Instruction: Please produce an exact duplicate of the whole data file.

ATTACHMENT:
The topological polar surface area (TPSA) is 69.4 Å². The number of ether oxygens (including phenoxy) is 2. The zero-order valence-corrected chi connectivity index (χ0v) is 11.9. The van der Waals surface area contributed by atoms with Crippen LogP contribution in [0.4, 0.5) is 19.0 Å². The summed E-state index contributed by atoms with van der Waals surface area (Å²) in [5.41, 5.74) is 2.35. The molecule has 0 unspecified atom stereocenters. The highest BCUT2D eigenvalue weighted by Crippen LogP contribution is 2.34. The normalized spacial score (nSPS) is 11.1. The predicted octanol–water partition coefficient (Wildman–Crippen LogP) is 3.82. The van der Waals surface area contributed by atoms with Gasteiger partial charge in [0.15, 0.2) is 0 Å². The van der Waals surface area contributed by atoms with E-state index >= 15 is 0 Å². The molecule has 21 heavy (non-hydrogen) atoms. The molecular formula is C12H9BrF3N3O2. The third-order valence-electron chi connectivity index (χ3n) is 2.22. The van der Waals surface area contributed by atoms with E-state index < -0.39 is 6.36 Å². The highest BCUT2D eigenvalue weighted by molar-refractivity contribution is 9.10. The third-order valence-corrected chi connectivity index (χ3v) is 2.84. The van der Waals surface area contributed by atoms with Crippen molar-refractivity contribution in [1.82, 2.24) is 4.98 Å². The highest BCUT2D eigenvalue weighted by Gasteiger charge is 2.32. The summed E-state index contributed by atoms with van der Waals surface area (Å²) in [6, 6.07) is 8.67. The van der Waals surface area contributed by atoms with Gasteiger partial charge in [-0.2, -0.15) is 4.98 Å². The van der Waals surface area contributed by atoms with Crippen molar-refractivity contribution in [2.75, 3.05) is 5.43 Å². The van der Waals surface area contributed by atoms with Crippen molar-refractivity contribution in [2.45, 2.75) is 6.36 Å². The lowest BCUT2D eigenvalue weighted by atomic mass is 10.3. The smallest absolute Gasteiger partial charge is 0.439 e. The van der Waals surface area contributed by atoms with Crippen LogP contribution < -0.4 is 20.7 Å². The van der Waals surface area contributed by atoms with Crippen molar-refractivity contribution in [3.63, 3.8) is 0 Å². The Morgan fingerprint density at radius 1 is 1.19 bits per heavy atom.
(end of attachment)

The topological polar surface area (TPSA) is 69.4 Å². The number of ether oxygens (including phenoxy) is 2. The zero-order valence-corrected chi connectivity index (χ0v) is 11.9. The van der Waals surface area contributed by atoms with Crippen LogP contribution in [0.4, 0.5) is 19.0 Å². The summed E-state index contributed by atoms with van der Waals surface area (Å²) in [5.41, 5.74) is 2.35. The molecule has 0 unspecified atom stereocenters. The highest BCUT2D eigenvalue weighted by Crippen LogP contribution is 2.34. The normalized spacial score (nSPS) is 11.1. The predicted octanol–water partition coefficient (Wildman–Crippen LogP) is 3.82. The van der Waals surface area contributed by atoms with Gasteiger partial charge in [0.15, 0.2) is 0 Å². The van der Waals surface area contributed by atoms with E-state index >= 15 is 0 Å². The molecule has 21 heavy (non-hydrogen) atoms. The molecular formula is C12H9BrF3N3O2. The third-order valence-electron chi connectivity index (χ3n) is 2.22. The van der Waals surface area contributed by atoms with E-state index < -0.39 is 6.36 Å². The highest BCUT2D eigenvalue weighted by molar-refractivity contribution is 9.10. The third-order valence-corrected chi connectivity index (χ3v) is 2.84. The van der Waals surface area contributed by atoms with Crippen molar-refractivity contribution in [1.82, 2.24) is 4.98 Å². The highest BCUT2D eigenvalue weighted by Gasteiger charge is 2.32. The summed E-state index contributed by atoms with van der Waals surface area (Å²) in [6, 6.07) is 8.67. The van der Waals surface area contributed by atoms with Gasteiger partial charge in [-0.2, -0.15) is 4.98 Å². The van der Waals surface area contributed by atoms with Crippen molar-refractivity contribution in [2.75, 3.05) is 5.43 Å². The van der Waals surface area contributed by atoms with Crippen molar-refractivity contribution in [2.45, 2.75) is 6.36 Å². The lowest BCUT2D eigenvalue weighted by atomic mass is 10.3. The smallest absolute Gasteiger partial charge is 0.439 e. The van der Waals surface area contributed by atoms with Crippen LogP contribution < -0.4 is 20.7 Å². The van der Waals surface area contributed by atoms with Crippen molar-refractivity contribution in [3.63, 3.8) is 0 Å². The Morgan fingerprint density at radius 1 is 1.19 bits per heavy atom.